sight was at a distance of exactly one thousand times the length of the
tube. This simplified measuring the boundary. Rather than drawing strings,
and counting their lengths, an object of known height could be sighted
from afar, and its distance calculated based on how large it appeared in
relation to the markings on the glass (See "Physics in Jewish Sources",
p. 15).

In previous generations, the Romans would build towers of set heights
next to their ports, in order to help the navigators on incoming ships
measure their distance from shore

Mordechai Cohen

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Date: Tue, 7 Feb 2006 17:12:31 -0500 (EST)
From: "Micha Berger" <micha@aishdas.org>
Re: Rabban Gamliel's tube

R Shmuel Weidberg wrote:
> In Eiruvin daf mem gimmel omud beis it describes a tube that Rabban
> Gamliel had that could see exactly two thousand amos, and if something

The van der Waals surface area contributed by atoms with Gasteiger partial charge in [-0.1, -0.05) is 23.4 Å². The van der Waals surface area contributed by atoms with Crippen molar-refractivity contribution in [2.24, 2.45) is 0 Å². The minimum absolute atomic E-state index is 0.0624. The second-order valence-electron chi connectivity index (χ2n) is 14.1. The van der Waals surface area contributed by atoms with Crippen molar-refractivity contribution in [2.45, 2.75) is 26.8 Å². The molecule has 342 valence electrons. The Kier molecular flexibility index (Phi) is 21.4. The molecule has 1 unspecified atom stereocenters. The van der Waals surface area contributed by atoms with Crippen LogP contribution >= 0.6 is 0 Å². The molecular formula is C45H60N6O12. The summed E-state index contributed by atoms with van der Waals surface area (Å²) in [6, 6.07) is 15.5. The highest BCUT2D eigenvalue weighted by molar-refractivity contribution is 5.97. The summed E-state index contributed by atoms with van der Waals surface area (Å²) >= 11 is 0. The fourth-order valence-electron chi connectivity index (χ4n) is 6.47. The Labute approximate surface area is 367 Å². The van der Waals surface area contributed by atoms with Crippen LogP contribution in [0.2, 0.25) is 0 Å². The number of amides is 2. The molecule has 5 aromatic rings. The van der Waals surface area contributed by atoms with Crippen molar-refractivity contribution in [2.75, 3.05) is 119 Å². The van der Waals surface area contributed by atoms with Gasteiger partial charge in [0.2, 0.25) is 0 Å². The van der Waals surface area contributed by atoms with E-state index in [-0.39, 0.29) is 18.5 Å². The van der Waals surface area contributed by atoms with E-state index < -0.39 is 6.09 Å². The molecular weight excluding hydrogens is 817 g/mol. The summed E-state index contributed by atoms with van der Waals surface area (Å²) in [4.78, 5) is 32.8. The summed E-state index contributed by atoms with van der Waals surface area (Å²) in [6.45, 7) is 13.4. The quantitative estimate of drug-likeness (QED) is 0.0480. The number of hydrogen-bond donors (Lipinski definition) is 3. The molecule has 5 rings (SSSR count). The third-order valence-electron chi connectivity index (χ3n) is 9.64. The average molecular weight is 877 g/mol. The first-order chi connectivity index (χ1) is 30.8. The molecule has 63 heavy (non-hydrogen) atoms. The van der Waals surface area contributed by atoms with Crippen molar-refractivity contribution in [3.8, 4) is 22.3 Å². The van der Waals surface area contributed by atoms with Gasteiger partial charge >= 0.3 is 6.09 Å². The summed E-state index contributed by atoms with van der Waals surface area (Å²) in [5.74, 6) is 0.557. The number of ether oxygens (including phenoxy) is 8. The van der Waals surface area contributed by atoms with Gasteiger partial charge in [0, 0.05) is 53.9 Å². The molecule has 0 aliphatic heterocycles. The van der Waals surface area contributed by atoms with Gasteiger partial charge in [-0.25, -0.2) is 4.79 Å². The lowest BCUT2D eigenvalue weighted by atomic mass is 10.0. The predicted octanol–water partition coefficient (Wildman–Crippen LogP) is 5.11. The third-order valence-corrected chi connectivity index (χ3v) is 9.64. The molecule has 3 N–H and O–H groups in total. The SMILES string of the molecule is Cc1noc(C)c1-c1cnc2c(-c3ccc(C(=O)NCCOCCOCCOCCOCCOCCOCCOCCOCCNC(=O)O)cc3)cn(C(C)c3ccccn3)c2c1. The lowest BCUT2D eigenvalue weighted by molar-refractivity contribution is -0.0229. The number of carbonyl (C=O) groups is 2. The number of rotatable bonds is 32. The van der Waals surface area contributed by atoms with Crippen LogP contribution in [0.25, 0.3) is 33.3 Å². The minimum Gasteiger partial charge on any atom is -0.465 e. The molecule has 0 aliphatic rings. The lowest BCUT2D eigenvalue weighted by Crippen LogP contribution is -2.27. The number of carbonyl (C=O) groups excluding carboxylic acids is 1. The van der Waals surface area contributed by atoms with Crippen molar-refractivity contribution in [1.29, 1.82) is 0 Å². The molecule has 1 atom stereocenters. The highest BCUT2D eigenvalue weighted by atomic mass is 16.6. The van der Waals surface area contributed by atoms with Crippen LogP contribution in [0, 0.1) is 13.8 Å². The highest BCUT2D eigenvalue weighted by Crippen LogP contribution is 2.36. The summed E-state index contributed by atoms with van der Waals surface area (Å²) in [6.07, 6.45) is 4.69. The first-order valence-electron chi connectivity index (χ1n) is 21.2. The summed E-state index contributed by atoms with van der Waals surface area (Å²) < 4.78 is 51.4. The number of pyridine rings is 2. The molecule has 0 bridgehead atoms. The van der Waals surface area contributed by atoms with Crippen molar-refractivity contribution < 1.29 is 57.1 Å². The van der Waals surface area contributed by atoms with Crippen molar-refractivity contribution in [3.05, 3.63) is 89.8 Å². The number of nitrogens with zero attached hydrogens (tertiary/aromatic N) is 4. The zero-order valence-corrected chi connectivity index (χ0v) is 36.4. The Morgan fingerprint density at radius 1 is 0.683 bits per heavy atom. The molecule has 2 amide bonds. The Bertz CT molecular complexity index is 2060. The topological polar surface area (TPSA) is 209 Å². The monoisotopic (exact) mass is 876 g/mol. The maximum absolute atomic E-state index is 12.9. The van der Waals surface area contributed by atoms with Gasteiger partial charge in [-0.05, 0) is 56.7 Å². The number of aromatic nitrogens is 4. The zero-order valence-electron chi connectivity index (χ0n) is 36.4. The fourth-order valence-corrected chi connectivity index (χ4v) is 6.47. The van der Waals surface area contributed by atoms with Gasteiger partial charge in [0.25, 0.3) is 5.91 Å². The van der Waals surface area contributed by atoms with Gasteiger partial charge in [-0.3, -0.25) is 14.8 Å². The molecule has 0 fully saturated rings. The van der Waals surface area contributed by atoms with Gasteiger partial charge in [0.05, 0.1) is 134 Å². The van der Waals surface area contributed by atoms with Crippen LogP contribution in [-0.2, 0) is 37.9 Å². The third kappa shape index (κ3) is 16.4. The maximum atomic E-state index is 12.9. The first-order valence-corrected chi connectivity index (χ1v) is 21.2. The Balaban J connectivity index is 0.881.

> was farther away it would be invisible. Can anyone describe the optics
> of this tube and give an accurate assessment of its margin of error?
> Was such an instrument known by the goyim as well? Is there a web site
> that addresses these issues?

It sounds like Rabban Gamliel had a tube with a pinhole at one end. The
tube kept the pinhole the right distance from your eye to have objects
2,000 amos away in focus.

Details about would require knowing more about the pinholes than we do.

Mention of pinhole optical devices like that one (I don't know if this
one in particular, but certainly the science was there) date back to the
writings of Mo Ti (Motty? <g>) in China from around 500 BCE. Aristotle
also wrote about it. Ibn al Haitham (known as "Alhazen" to the West),
a contemporary of Rabban Gamliel, used the pinhole camera (a pinhole
used to project an image on a wall) to study light.


Micha Berger             The trick is learning to be passionate in one's
micha@aishdas.org        ideals, but compassionate to one's peers.
Fax: (270) 514-1507

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Date: Tue, 7 Feb 2006 14:18:30 +0200
From: "Shoshana L. Boublil" <toramada@bezeqint.net>
Re: the Mabul

From: T613K@aol.com
> In Avodah V16 #119 dated 2/6/2006 R'n Chana Luntz writes: